Credit: Rod Bradley
This romantic excerpt on writing from the essays of Pablo Neruda (translated by Stephen Kessler, Alcatraz—an assemblage, 1979), extols the virtues of excellent writing and applies equally to fiction and poetry:
“The sacred law of the madrigal and the decrees of touch, smell, taste, sight, hearing, the desire for justice, sexual desire, the sound of the ocean–deliberately excluding nothing–an entrance into the depths of things in an act of passionate love, and the resulting poetry stained….perhaps by sweat and use….Wow, here comes Time, with ashes… air and…water! The anguish- and slime-bitten stone suddenly flowers with the sea’s thunder, and the little rose returns to the delicate tomb of its corolla….Nothing–and nothing lasts in poetry’s house except what’s written with blood to be heard by blood.”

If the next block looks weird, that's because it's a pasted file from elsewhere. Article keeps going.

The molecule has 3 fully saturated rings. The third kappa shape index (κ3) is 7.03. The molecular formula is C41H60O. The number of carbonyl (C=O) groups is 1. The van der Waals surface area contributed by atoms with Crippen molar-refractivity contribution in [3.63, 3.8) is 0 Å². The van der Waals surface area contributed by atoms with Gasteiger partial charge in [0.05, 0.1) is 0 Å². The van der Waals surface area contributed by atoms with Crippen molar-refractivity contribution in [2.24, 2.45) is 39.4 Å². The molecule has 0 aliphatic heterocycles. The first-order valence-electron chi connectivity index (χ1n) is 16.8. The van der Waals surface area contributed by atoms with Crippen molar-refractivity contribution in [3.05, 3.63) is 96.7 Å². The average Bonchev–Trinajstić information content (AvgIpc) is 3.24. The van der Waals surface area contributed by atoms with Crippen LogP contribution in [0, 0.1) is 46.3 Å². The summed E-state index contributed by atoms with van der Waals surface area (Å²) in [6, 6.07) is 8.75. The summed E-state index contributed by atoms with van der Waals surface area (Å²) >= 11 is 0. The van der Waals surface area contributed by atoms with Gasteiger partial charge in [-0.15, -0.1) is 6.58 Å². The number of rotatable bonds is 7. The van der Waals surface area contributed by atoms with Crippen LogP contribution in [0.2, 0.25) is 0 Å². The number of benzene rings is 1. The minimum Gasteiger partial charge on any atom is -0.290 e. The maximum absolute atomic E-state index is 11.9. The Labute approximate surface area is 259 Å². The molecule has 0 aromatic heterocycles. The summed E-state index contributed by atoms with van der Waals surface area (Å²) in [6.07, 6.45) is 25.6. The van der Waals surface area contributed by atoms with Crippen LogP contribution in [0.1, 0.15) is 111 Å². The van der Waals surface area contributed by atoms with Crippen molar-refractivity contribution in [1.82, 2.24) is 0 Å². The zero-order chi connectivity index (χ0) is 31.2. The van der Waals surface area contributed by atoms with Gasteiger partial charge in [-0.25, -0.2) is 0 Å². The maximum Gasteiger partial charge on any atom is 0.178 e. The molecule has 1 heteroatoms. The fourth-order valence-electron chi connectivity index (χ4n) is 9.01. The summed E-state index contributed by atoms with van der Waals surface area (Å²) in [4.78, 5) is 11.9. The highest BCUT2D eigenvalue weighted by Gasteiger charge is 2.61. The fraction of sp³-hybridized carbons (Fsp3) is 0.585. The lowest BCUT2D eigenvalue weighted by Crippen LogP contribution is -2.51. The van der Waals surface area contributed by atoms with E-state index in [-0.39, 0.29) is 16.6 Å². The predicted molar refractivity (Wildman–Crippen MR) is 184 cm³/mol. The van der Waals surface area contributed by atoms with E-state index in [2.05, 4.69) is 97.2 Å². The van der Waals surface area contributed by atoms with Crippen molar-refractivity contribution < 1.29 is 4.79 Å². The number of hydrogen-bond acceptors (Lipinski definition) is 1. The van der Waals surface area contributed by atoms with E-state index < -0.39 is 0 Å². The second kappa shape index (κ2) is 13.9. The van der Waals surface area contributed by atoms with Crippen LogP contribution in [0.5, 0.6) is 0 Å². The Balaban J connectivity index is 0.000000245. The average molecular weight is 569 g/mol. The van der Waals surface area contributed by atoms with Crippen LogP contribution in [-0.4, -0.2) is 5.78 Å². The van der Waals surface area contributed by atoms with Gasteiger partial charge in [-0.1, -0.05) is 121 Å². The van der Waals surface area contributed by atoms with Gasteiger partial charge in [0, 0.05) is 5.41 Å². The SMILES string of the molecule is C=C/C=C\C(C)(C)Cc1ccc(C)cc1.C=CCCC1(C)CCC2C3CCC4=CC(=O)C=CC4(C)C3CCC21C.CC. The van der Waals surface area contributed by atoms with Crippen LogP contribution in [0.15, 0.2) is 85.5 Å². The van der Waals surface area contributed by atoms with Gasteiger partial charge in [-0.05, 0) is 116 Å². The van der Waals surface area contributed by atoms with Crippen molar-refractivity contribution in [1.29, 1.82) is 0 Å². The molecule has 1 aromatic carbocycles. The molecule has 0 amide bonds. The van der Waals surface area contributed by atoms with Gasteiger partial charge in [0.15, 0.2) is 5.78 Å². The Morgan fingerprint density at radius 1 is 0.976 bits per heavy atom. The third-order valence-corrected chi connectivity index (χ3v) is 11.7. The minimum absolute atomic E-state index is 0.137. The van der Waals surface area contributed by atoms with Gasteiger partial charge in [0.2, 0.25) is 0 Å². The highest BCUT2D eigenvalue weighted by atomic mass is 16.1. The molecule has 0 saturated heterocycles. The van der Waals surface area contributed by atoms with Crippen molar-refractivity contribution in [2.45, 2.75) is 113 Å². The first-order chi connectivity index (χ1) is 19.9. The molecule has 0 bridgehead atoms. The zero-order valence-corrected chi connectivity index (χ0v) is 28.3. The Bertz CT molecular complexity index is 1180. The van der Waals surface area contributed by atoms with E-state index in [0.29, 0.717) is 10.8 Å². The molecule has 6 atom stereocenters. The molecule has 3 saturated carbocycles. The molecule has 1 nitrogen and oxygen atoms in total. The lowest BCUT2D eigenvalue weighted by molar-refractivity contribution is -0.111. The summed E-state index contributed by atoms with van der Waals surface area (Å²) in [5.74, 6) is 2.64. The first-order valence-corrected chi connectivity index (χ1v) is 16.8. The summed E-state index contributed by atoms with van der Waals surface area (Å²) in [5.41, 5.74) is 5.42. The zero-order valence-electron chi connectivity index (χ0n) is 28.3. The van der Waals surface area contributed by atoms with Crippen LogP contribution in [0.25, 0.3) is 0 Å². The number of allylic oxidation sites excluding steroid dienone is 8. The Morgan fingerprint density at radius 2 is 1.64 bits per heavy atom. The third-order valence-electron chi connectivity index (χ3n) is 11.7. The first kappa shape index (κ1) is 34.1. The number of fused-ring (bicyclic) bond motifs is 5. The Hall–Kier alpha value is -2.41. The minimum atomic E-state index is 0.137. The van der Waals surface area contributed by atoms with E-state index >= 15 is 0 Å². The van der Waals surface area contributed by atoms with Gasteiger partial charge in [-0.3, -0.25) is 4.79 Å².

Apply Neruda’s philosophy to a moment of real-life epiphany and shape it into a story that defines your interpretation.
Biography of Wanda Coleman: “The unofficial poet laureate of Los Angeles,” Wanda Coleman’s books include Mercurochrome, Ostinato Vamps, The Riot Inside Me, and Jazz and Twelve O’Clock Tales. She’s the product of workshops by playwright Frank Greenwood, novelist Budd Schulberg, poets Diane Wakowski and Clayton Eshleman, and the Beyond Baroque Literary Center sessions (1968-1975).